# Featured Can a space vessel generate its own photon wind?

1. Feb 26, 2017

### EnumaElish

In a nutshell, does Newton's "action = -reaction" law apply to massless particles? If a spaceship directs a condensed light beam on its own heat-resistant photon sail, what would happen?

2. Feb 26, 2017

### Astronuc

Staff Emeritus
One only need to determine the momentum (p = E/c = hν/c) from the source and on the sail, and consider the change in momentum of the system. Is there a net momentum or force on the spacecraft in the desired direction of travel?

3. Feb 26, 2017

### jbriggs444

Is the sail reflective? And what is the desired direction of travel?

4. Feb 26, 2017

### EnumaElish

Let's say the sail is 100% reflective and the direction is "any which way."

5. Feb 26, 2017

### jbriggs444

What do you think? And why?

6. Feb 26, 2017

### ZapperZ

Staff Emeritus
I really do not understand this. Is this what you are describing? The spaceship shoots a beam of light (yellow arrow) onto a sail (curved line in front of the ship) that is attached to the ship itself?

If it is, do you not see why this doesn't work?

Zz.

7. Feb 26, 2017

Staff Emeritus
It does work. It just works no better than shining a flashlight out the back.

Last edited: Feb 28, 2017
8. Feb 26, 2017

### ZapperZ

Staff Emeritus
But this one is different than what you described. This is the same as trying to lift yourself by pulling up on the platform that you're standing on.

Zz.

9. Feb 26, 2017

### A.T.

Of course it works, but is in reality (non-ideal reflectivity) less efficient that just shining the light back.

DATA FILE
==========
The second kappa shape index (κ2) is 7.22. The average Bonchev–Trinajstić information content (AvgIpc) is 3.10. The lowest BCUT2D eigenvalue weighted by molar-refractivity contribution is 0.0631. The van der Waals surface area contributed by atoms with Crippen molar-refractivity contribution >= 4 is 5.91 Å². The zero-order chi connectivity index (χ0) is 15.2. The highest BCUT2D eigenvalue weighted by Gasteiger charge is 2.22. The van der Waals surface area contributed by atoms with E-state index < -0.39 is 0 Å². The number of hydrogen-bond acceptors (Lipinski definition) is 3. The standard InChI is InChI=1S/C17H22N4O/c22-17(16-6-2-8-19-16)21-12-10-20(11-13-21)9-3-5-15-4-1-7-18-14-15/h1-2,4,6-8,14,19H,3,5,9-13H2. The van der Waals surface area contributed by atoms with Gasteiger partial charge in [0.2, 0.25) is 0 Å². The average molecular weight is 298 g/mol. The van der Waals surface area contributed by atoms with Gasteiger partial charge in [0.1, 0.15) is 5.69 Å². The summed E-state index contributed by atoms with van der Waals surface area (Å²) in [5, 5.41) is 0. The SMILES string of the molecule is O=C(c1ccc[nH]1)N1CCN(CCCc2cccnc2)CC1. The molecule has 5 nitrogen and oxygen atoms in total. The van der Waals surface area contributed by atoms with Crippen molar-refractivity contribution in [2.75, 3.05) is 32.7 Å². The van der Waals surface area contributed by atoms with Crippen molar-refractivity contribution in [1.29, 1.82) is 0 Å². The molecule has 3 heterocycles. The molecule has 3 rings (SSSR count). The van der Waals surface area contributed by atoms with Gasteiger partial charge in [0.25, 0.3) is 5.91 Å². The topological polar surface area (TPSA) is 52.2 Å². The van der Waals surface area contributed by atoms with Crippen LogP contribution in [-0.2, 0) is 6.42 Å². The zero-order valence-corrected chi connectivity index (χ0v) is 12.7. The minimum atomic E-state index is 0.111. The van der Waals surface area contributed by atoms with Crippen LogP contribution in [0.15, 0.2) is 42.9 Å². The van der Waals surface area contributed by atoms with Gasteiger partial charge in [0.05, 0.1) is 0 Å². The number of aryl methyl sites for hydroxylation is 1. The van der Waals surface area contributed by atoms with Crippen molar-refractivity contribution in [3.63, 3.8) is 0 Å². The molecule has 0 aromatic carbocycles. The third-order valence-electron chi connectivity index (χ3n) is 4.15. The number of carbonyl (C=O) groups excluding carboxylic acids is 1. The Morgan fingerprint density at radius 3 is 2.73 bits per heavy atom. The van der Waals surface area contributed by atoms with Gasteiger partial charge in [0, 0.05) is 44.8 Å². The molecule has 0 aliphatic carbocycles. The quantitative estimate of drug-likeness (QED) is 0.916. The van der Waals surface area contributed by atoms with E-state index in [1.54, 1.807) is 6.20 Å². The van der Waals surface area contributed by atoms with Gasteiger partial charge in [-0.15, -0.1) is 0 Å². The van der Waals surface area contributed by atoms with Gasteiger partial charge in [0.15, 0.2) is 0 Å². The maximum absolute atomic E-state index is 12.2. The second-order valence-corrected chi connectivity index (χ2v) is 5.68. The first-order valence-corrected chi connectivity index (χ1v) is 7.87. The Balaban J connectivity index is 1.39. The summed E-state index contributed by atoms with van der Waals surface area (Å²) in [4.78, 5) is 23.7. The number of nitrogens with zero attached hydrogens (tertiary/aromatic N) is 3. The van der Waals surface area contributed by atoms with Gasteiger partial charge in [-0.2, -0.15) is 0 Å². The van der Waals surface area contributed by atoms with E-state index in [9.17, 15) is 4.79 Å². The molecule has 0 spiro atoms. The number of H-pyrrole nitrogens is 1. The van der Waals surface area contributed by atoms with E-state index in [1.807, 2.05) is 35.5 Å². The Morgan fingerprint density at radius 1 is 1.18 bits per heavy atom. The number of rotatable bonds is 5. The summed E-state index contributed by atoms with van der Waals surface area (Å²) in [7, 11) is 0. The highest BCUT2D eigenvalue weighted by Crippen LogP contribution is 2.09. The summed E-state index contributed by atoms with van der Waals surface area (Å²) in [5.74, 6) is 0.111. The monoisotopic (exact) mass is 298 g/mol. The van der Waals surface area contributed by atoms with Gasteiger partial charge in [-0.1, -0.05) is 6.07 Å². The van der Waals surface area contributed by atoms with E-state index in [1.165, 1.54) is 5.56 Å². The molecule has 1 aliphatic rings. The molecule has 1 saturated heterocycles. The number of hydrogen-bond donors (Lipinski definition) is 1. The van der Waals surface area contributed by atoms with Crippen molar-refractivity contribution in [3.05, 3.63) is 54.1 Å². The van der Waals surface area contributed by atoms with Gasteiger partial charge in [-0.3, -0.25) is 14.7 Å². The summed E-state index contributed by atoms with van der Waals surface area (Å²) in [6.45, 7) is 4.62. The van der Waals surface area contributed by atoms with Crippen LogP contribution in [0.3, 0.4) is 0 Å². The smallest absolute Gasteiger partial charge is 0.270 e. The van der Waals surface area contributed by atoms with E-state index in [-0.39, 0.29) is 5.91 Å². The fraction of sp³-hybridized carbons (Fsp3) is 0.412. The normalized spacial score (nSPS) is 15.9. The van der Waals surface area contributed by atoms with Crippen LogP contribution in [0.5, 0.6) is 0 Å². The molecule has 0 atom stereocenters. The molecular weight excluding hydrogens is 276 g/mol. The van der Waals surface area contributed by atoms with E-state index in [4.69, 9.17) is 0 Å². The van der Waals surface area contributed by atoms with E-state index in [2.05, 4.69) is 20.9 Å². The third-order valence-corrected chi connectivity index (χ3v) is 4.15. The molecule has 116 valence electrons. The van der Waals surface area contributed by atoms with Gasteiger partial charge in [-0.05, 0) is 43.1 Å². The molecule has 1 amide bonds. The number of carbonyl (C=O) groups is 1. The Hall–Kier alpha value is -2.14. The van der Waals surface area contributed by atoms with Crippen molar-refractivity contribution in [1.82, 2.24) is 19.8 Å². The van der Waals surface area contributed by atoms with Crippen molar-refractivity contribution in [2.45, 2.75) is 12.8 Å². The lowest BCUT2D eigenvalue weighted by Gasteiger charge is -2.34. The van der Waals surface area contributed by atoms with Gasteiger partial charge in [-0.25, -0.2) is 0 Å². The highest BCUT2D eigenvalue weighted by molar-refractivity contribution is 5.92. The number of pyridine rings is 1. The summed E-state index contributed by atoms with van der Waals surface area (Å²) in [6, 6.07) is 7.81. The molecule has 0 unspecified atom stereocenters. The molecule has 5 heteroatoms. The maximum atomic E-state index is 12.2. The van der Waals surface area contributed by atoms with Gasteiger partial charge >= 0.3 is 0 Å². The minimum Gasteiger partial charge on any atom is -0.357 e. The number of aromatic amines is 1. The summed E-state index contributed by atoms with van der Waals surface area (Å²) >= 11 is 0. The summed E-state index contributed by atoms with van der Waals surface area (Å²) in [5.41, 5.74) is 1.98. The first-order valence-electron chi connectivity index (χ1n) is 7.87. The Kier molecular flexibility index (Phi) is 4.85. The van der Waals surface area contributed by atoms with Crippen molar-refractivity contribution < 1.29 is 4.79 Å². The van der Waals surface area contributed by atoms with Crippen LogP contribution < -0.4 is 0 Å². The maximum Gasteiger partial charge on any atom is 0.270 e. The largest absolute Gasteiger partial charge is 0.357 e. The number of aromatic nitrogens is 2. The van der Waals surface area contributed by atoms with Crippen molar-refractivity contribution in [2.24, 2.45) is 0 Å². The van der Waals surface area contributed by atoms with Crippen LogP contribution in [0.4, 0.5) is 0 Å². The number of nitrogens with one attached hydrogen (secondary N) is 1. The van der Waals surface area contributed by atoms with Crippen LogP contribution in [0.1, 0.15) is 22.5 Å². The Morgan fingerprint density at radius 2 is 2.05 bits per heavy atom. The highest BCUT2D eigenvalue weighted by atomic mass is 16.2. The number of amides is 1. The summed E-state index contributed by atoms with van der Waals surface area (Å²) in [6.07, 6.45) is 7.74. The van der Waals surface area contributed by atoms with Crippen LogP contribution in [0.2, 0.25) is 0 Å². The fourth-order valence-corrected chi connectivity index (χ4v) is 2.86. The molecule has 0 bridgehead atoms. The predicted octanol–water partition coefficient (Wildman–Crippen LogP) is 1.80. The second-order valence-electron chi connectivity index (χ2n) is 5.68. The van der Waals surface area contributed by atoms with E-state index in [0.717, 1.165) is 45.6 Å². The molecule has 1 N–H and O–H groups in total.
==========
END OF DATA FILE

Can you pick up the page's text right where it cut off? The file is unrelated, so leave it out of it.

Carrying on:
10. Feb 26, 2017

Staff Emeritus
I don't see it.

Make everything horizontal to make it simple. Shine the flashlight back, and you gain momentum E/c. Shine it forward, and you get a recoil of -E/c, and then when it strikes the mirror and reverses direction, a recoil of 2E/c. Add them up and you get E/c, The mirror doesn't help (it can only hurt), but essentially this is a complicated way to shine a flashlight out the back.

11. Feb 26, 2017

### ZapperZ

Staff Emeritus
I should have put the sail and the light going backwards, but the concept is still the same. You get recoil when the light leaves the source, but then you get the opposite impulse when it bounces off the sail. If you do this colinearly, and assume ideal condition, they all cancel out.

BTW, we still don't know yet if this is what the OP is thinking of! We might already be debating something irrelevant here.

Zz.

12. Feb 26, 2017

### A.T.

No, they don't cancel.

13. Feb 26, 2017

### ZapperZ

Staff Emeritus
Sorry, you are correct since I stated the light bounce. What I said is true if it is absorbed. I think I understand what Vanadium is saying now.

Zz.

14. Feb 26, 2017

### jbriggs444

The arrangement as depicted is a flashlight. A parabolic reflector is how you arrange for the beam to be emitted in a particular direction in the first place.

Edit: Or, at least it was, back in the days when flashlights used incandescent filaments.

15. Feb 26, 2017

### A.T.

Right, but with reflection as your picture shows you get net thrust. It works with air too, if you "divert" some of the air backwards:

16. Feb 26, 2017

### ZapperZ

Staff Emeritus
But then, as Vanadium stated, why not just simply shoot it out the back and get the same effect?

Zz.

17. Feb 26, 2017

### EnumaElish

For the record: yes, this is as accurate a representation, as any, of what I meant.

18. Feb 26, 2017

### EnumaElish

Okay thanks. Back to the sketchbook

19. Feb 26, 2017

### EnumaElish

I guess this does not imply Newton's 3rd law does not apply to photons? The space traveler could eject any object to propel the ship in the opposite direction. And the same applies to light.

20. Feb 26, 2017

### pixel

Some modern flashlight with LED sources also use parabolic reflectors.